Paul Ehrlich

Paul Ehrlich

Paul Ehrlich was a German scientist whose influence extended across diverse fields, including immunology, hematology and chemotherapy. Ehrlich discovered the first practical treatment for syphilis, for which he shared the 1908 Nobel Prize for Physiology or Medicine with Russian biologist Élie Metchnikoff.

Early Life and Education:

Born in 1854 into an affluent Jewish family, Paul Ehrlich developed an interest in the process of staining cells with chemical dyes as a youth. He studied medicine at the Universities of Strasbourg, Breslau, Freiburg and Leipzig. Ehrlich earned his medical degree from the University of Leipzig in 1878.

Contributions and Achievements:

During his experimentation with cellular staining, Ehrlich noticed that chemical reactions took place in cells and that these reactions were the cause of cellular processes. He concluded that chemical agents could cure diseased cells and fight infectious agents, an idea that radically changed therapeutics and medical diagnostics. Ehrlich coined the term “chemotherapy”. He also detected a particular chemical reaction in the urine of typhoid patients and made important contributions for the treatment of various eye diseases.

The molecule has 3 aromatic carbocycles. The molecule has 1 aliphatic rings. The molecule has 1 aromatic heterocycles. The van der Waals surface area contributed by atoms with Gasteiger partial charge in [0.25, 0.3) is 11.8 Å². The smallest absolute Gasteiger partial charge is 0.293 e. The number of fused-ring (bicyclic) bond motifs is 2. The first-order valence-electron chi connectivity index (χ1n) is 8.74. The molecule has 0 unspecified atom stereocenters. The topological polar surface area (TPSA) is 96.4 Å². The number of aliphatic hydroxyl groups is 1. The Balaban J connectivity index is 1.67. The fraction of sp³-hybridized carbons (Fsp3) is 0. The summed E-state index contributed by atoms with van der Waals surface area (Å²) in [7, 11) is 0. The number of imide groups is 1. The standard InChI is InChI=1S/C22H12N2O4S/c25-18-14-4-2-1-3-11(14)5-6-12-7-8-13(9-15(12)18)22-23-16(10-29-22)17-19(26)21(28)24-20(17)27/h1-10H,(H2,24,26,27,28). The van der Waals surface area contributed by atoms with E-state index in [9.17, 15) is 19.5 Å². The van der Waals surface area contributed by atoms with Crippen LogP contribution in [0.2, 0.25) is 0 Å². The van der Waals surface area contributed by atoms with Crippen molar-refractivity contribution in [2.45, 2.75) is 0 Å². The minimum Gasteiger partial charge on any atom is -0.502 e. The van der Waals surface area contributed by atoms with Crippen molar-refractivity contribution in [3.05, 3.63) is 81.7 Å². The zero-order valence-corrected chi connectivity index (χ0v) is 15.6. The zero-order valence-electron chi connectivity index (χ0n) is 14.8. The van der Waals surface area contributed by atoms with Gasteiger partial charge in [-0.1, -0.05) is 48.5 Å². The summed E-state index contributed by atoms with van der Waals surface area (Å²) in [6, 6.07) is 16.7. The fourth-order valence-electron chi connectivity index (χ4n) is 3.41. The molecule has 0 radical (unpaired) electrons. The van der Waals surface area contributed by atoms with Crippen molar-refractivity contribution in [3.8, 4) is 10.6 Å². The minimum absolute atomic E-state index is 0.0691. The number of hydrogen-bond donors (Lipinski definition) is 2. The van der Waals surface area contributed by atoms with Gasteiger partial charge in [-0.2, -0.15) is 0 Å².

Ehrlich was appointed a head physician at Charité Hospital, Berlin, where he came up with an exclusive staining method to recognize the tuberculosis bacillus. Ehrlich also differentiated the various kinds of blood cells of the body, and by doing so, became one of the founders of hematology. Ehrlich discovered the application of methylene blue for curing nervous disorders.

He published about 37 scientific papers between 1879 and 1885. Perhaps his most influential work, “Das Sauerstoff-Bedürfniss des Organismus” (The Requirement of the Organism for Oxygen), published in 1885, maintained that oxygen consumption changes with various types of tissue and that these changes form a measure of the intensity of vital cell processes.

Later Life and Death:

Paul Ehrlich shared the Nobel Prize for Physiology or Medicine with Russian biologist Élie Metchnikoff in 1908. He died of a stroke in Hesse, Germany, on August 20, 1915. Ehrlich was 61 years old.